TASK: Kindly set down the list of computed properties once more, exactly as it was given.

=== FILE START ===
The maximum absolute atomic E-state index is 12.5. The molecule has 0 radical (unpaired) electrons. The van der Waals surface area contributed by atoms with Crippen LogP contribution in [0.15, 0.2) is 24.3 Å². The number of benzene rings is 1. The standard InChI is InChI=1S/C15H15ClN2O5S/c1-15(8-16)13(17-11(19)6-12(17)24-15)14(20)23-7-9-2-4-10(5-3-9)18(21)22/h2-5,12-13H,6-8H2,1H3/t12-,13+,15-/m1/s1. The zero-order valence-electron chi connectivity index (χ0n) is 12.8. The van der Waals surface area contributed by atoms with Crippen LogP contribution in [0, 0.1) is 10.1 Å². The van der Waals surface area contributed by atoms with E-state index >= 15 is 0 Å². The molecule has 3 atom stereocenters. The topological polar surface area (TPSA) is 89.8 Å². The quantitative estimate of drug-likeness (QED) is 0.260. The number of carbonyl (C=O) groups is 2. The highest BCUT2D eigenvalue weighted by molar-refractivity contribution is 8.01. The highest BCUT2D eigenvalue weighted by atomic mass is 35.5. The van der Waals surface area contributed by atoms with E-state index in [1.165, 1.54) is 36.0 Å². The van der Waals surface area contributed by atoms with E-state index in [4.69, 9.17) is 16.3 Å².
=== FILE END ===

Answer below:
The maximum absolute atomic E-state index is 12.5. The molecule has 0 radical (unpaired) electrons. The van der Waals surface area contributed by atoms with Crippen LogP contribution in [0.15, 0.2) is 24.3 Å². The number of benzene rings is 1. The standard InChI is InChI=1S/C15H15ClN2O5S/c1-15(8-16)13(17-11(19)6-12(17)24-15)14(20)23-7-9-2-4-10(5-3-9)18(21)22/h2-5,12-13H,6-8H2,1H3/t12-,13+,15-/m1/s1. The zero-order valence-electron chi connectivity index (χ0n) is 12.8. The van der Waals surface area contributed by atoms with Crippen LogP contribution in [0, 0.1) is 10.1 Å². The van der Waals surface area contributed by atoms with E-state index >= 15 is 0 Å². The molecule has 3 atom stereocenters. The topological polar surface area (TPSA) is 89.8 Å². The quantitative estimate of drug-likeness (QED) is 0.260. The number of carbonyl (C=O) groups is 2. The highest BCUT2D eigenvalue weighted by molar-refractivity contribution is 8.01. The highest BCUT2D eigenvalue weighted by atomic mass is 35.5. The van der Waals surface area contributed by atoms with E-state index in [1.165, 1.54) is 36.0 Å². The van der Waals surface area contributed by atoms with E-state index in [4.69, 9.17) is 16.3 Å².